tumblr_me72yeT3W81rlif9vo1_500If Howard Roark were an architect in India, he would have been lynched by the mob. In The Fountainhead, Howard Roark is a kind, gentle man with strong values and principles. But, in a country where humility is considered the fundamental moral virtue, they would have sent this arrogant young man to a lunatic asylum, to see to it that he is salted away for a very long time. He could not have reached them through rational arguments. It is not surprising that the “mystic muck of India” evoked nothing but contempt in Ayn Rand. I do not blame her.

But, for many young Indian men and women, Howard Roark epitomizes individualism and character strength. There are ardent socialists who consider Ayn Rand the greatest novelist in history. Much to the chagrin of their boyfriends, many women want their men to be like Howard Roark. A collegemate once told me, “Women do not know that it is not possible for a man to be Howard Roark. He can only pretend to be Howard Roark. Hell, he can’t even pretend to be Howard Roark.”

As a teenager, whenever I felt depressed, I turned to Gail Wynand for inspiration. Once when I met a girl who has the same cognitive and personality traits of that of mine, she told me that her favorite novelist is Ayn Rand, her favorite novel,The Fountainhead, and her favorite fictional character, Gail Wynand. It is strange. For nearly four decades after the Indian Independence, every aspect of the Indian economy was “planned” and “regulated” by the socialistic state. The economy has become far more liberalized in the past two decades, but India’s is still one of the most controlled economies in the world. Virtually every literate Indian has heard of Karl Marx. Karl Marx’s political views are much closer to the typical Indian’s than Rand’s. Outside the market niche she has found, Ayn Rand is virtually unheard of. Yet, Ayn Rand outsells Karl Marx by sixteen-fold in India. This is in all likelihood an understatement because I first noticed her works when I was a teenager, in a rickety street stall in a small town. Those were pirated copies.  Continue reading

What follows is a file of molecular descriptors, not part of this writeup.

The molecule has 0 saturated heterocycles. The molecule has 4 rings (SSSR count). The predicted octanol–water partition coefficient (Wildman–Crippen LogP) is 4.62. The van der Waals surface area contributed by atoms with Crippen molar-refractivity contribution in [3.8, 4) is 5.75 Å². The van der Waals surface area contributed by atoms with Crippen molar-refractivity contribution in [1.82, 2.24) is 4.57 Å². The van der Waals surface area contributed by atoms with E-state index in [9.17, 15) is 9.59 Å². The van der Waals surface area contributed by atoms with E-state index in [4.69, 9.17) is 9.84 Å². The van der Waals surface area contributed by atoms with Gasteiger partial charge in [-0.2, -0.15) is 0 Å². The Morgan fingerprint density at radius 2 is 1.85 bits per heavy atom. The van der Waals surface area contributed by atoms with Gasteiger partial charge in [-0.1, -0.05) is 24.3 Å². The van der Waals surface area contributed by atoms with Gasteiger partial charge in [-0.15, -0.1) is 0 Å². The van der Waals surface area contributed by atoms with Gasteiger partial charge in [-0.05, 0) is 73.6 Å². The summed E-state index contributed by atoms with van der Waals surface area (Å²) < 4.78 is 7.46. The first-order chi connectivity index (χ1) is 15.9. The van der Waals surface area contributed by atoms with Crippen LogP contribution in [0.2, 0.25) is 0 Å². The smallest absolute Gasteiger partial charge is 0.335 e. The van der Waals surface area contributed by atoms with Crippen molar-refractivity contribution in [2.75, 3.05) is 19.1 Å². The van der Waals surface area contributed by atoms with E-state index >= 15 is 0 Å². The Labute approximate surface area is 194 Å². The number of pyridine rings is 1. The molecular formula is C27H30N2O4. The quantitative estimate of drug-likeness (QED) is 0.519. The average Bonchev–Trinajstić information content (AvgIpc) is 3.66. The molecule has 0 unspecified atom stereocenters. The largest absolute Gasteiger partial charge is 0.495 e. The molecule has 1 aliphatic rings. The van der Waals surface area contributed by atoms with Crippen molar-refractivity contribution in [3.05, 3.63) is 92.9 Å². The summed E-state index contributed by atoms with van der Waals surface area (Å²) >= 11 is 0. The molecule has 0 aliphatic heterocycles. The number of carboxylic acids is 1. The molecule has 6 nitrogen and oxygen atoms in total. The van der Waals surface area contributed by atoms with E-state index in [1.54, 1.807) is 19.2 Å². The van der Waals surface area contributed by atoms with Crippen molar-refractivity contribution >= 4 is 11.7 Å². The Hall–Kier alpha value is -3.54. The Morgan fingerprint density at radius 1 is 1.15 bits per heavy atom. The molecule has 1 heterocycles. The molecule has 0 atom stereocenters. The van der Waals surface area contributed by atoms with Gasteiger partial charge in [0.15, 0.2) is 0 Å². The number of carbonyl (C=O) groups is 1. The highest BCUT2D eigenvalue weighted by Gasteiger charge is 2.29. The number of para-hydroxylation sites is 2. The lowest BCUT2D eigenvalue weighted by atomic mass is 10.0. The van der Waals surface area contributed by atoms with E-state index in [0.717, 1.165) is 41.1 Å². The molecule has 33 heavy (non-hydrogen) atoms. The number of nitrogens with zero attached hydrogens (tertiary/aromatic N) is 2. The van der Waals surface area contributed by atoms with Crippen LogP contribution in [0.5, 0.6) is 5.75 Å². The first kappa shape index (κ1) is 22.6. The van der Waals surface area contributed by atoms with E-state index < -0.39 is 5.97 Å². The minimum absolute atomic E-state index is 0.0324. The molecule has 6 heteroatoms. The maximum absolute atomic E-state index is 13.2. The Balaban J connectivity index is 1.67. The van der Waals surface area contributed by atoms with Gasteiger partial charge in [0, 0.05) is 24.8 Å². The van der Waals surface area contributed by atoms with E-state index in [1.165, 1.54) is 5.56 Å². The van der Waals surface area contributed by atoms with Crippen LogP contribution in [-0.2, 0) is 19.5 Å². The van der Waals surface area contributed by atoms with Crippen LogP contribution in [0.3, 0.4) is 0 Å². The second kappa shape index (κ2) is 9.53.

Darlie Routier And The Aarushi Talwar Murder Case

DarlieDevonDamonDrake

“Costly DNA tests might prove otherwise — but even if she could afford it, the state might not allow it.”

Darlie Lynn Routier was accused of murdering two of her children in 1996. Even now, she is on the death row. The case is very similar to that of the Aarushi Talwar murder case:

From Hood County News:

“A well-funded state machine claimed Darlie Routier murdered her two little boys and slit her own throat. Costly DNA tests might prove otherwise — but even if she could afford it, the state might not allow it.”

List Verse has a good summary:

In the early morning hours of June 6, 1996, a Rowlett, Texas, woman named Darlie Routier frantically called 911. She claimed that while she was sleeping downstairs with her two sons, Damon and Devon, she awoke to find an unknown male intruder attacking her. After chasing the intruder out of the house, Darlie then discovered that she had been stabbed and that Damon and Devon had been brutally murdered. Her husband and youngest son were sleeping upstairs, and missed the attack. But the authorities did not believe Routier’s story, and they charged her with the murders four days later.

It is believed that after murdering her sons, Routier inflicted her own stab wounds upon herself and staged the crime scene. It seemed unlikely that she could have remained asleep while this so-called intruder was killing her children—and since there was no blood trail leading away from the scene, the physical evidence did not match Roulier’s story.

It was theorized that since the family was experiencing financial difficulties, Darlie killed her sons to collect on a life insurance policy. When she went to trial, she was sentenced to death via lethal injection. Like the Jeffrey MacDonald case, this remains highly controversial; supporters of Routier’s innocence have pointed to numerous errors in the investigation, and think that certain pieces of evidence support her story. But Routier still remains on death row, seventeen years later.